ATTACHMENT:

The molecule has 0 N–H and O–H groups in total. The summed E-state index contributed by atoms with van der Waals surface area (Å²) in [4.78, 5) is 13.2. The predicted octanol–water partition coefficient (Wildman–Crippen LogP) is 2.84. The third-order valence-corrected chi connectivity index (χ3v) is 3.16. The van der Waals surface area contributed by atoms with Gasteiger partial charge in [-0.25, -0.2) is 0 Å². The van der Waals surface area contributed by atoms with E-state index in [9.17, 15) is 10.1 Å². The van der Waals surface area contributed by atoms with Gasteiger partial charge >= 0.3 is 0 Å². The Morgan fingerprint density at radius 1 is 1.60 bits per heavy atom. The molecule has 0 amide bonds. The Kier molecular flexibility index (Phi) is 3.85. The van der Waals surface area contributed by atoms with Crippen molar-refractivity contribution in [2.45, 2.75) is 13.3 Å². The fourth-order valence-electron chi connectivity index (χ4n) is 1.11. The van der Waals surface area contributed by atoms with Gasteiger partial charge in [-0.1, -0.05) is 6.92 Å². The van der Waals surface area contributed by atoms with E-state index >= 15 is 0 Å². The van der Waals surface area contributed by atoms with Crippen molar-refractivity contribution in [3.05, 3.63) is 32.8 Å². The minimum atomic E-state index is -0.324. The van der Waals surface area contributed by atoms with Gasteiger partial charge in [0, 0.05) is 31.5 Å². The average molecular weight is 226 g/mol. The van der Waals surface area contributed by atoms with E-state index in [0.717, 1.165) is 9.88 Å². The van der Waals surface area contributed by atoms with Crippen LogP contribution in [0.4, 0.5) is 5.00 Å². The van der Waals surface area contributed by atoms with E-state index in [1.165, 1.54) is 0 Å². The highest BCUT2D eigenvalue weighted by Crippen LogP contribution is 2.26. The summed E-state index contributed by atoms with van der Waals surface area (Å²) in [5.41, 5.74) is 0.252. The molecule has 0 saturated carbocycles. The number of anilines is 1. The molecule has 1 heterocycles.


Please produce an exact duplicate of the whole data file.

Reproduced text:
The molecule has 0 N–H and O–H groups in total. The summed E-state index contributed by atoms with van der Waals surface area (Å²) in [4.78, 5) is 13.2. The predicted octanol–water partition coefficient (Wildman–Crippen LogP) is 2.84. The third-order valence-corrected chi connectivity index (χ3v) is 3.16. The van der Waals surface area contributed by atoms with Gasteiger partial charge in [-0.25, -0.2) is 0 Å². The van der Waals surface area contributed by atoms with E-state index in [9.17, 15) is 10.1 Å². The van der Waals surface area contributed by atoms with Gasteiger partial charge >= 0.3 is 0 Å². The Morgan fingerprint density at radius 1 is 1.60 bits per heavy atom. The molecule has 0 amide bonds. The Kier molecular flexibility index (Phi) is 3.85. The van der Waals surface area contributed by atoms with Crippen molar-refractivity contribution in [2.45, 2.75) is 13.3 Å². The fourth-order valence-electron chi connectivity index (χ4n) is 1.11. The van der Waals surface area contributed by atoms with Gasteiger partial charge in [-0.1, -0.05) is 6.92 Å². The van der Waals surface area contributed by atoms with E-state index >= 15 is 0 Å². The van der Waals surface area contributed by atoms with Crippen molar-refractivity contribution in [3.05, 3.63) is 32.8 Å². The minimum atomic E-state index is -0.324. The van der Waals surface area contributed by atoms with Gasteiger partial charge in [0, 0.05) is 31.5 Å². The average molecular weight is 226 g/mol. The van der Waals surface area contributed by atoms with E-state index in [0.717, 1.165) is 9.88 Å². The van der Waals surface area contributed by atoms with Crippen LogP contribution in [0.4, 0.5) is 5.00 Å². The van der Waals surface area contributed by atoms with E-state index in [1.165, 1.54) is 0 Å². The highest BCUT2D eigenvalue weighted by Crippen LogP contribution is 2.26. The summed E-state index contributed by atoms with van der Waals surface area (Å²) in [5.41, 5.74) is 0.252. The molecule has 0 saturated carbocycles. The number of anilines is 1. The molecule has 1 heterocycles.